WASHINGTON -- Extremists from groups linked to al Qaida struck the U.S. consulate in Benghazi, Libya, in a deliberate and organized terrorist attack, the top U.S. intelligence agency said Friday, as it took responsibility for the Obama administrations initial claims that the deadly assault grew from a spontaneous protest against an anti-Islam video.
The unusual statement from the Office of the Director of National Intelligence appeared to have two goals: updating the public on the latest findings of the investigation into the assault, and shielding the White House from a political backlash over its original accounts.
In the immediate aftermath (of the assault), there was information that led us to assess that the attack began spontaneously following protests earlier that day at our embassy in Cairo, spokesman Shawn Turner said in the statement. We provided that initial assessment to executive branch officials and members of Congress, who used that information to discuss the attack publicly.
The Office of the Director of National Intelligence, which coordinates and sets policies for the 16 other U.S. intelligence agencies, is led by retired Air Force Lt. Gen. James Clapper, who was appointed by President Barack Obama in August 2010.
U.S. Ambassador to Libya Christopher Stevens and three other Americans died in the assault staged by scores of assault rifle- and rocket-propelled grenade-toting assailants on the anniversary of the Sept. 11, 2001, attacks on the United States.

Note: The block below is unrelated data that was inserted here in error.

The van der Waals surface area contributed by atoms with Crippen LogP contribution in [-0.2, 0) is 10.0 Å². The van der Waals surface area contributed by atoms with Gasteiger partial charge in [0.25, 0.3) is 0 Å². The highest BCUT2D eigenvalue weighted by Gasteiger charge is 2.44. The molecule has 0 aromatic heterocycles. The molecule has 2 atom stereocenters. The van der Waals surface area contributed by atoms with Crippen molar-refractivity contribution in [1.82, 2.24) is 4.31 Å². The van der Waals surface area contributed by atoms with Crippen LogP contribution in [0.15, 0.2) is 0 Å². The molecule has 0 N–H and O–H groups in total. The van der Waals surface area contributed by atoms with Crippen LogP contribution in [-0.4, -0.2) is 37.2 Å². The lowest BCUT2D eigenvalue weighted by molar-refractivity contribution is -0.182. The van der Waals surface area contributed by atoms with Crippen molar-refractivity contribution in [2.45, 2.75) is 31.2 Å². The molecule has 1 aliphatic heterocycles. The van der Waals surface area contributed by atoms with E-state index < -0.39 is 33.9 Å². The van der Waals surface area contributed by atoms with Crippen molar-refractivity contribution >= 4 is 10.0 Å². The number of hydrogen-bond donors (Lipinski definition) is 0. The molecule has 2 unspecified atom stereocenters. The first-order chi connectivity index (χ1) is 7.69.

Republicans, including presidential candidate Mitt Romney, have accused the administration of misleading the country about the nature of the attack to protect Obamas campaign claim that his policies have hurt al Qaidas ability to launch attacks and eased anti-U.S. hatred in the Muslim world.
In his statement, Turner said that U.S. intelligence agencies understanding of what happened in Benghazi, Libyas second largest city, has evolved as theyve collected and analyzed information on the incident. As we learned more about the attack, we revised our initial assessment to reflect new information indicating that it was a deliberate and organized terrorist attack carried out by extremists, he said.
It remains unclear if any group or person exercised overall command and control of the attack, and if extremist group leaders directed their members to participate, he said. However, we do assess that some of those involved were linked to groups affiliated with, or sympathetic to, al Qaida.
Turner didnt name a specific group. Other U.S. officials have said that they were focusing on the possible involvement of the North African affiliate of the terrorist network, al Qaida in the Maghreb, known as AQIM, and local Islamic militant groups.
The statement did not quiet the political backlash.
Shortly after it was issued, Rep. Peter King, R-N.Y., called for the resignation of Susan Rice, the U.S. ambassador to the United Nations, who was the first senior official to detail the administrations initial account that the attack was spontaneous during appearances on Sunday morning television talk shows.
Rice was the vehicle by which they transmitted this misleading message to the American people and the world, King told CNN.
Rices spokeswoman, Erin Pelton, responded by noting that Rices comments were prefaced at every turn with a clear statement that an FBI investigation was underway and that she was providing the best information . . . that the administration had at the time . . . provided by the U.S. intelligence community.